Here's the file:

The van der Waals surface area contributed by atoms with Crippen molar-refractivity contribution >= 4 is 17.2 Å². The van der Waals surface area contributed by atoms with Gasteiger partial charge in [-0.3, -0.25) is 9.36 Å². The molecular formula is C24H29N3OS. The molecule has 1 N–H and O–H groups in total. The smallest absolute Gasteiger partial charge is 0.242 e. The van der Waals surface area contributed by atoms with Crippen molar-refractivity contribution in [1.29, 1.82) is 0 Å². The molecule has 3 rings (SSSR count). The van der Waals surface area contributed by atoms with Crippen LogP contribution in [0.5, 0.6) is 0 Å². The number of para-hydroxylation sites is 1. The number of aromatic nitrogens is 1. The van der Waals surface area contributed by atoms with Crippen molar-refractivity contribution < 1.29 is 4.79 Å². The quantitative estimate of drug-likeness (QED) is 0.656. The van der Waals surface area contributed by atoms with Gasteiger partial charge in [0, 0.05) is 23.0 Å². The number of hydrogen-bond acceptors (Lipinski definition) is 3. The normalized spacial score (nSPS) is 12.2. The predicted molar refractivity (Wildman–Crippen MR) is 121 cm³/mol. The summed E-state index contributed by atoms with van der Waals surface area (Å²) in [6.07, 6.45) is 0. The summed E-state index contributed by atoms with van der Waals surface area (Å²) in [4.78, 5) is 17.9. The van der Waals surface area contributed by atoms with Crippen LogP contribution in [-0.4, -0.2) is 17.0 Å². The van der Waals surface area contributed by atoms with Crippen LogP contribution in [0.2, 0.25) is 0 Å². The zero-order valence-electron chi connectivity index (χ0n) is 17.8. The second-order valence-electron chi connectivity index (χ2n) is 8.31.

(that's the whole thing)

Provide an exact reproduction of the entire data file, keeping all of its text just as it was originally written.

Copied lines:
The van der Waals surface area contributed by atoms with Crippen molar-refractivity contribution >= 4 is 17.2 Å². The van der Waals surface area contributed by atoms with Gasteiger partial charge in [-0.3, -0.25) is 9.36 Å². The molecular formula is C24H29N3OS. The molecule has 1 N–H and O–H groups in total. The smallest absolute Gasteiger partial charge is 0.242 e. The van der Waals surface area contributed by atoms with Crippen molar-refractivity contribution in [1.29, 1.82) is 0 Å². The molecule has 3 rings (SSSR count). The van der Waals surface area contributed by atoms with Crippen LogP contribution in [0.5, 0.6) is 0 Å². The number of para-hydroxylation sites is 1. The number of aromatic nitrogens is 1. The van der Waals surface area contributed by atoms with Crippen molar-refractivity contribution < 1.29 is 4.79 Å². The quantitative estimate of drug-likeness (QED) is 0.656. The van der Waals surface area contributed by atoms with Gasteiger partial charge in [0, 0.05) is 23.0 Å². The number of hydrogen-bond acceptors (Lipinski definition) is 3. The normalized spacial score (nSPS) is 12.2. The predicted molar refractivity (Wildman–Crippen MR) is 121 cm³/mol. The summed E-state index contributed by atoms with van der Waals surface area (Å²) in [6.07, 6.45) is 0. The summed E-state index contributed by atoms with van der Waals surface area (Å²) in [4.78, 5) is 17.9. The van der Waals surface area contributed by atoms with Crippen LogP contribution in [-0.4, -0.2) is 17.0 Å². The van der Waals surface area contributed by atoms with Crippen LogP contribution in [0.2, 0.25) is 0 Å². The zero-order valence-electron chi connectivity index (χ0n) is 17.8. The second-order valence-electron chi connectivity index (χ2n) is 8.31.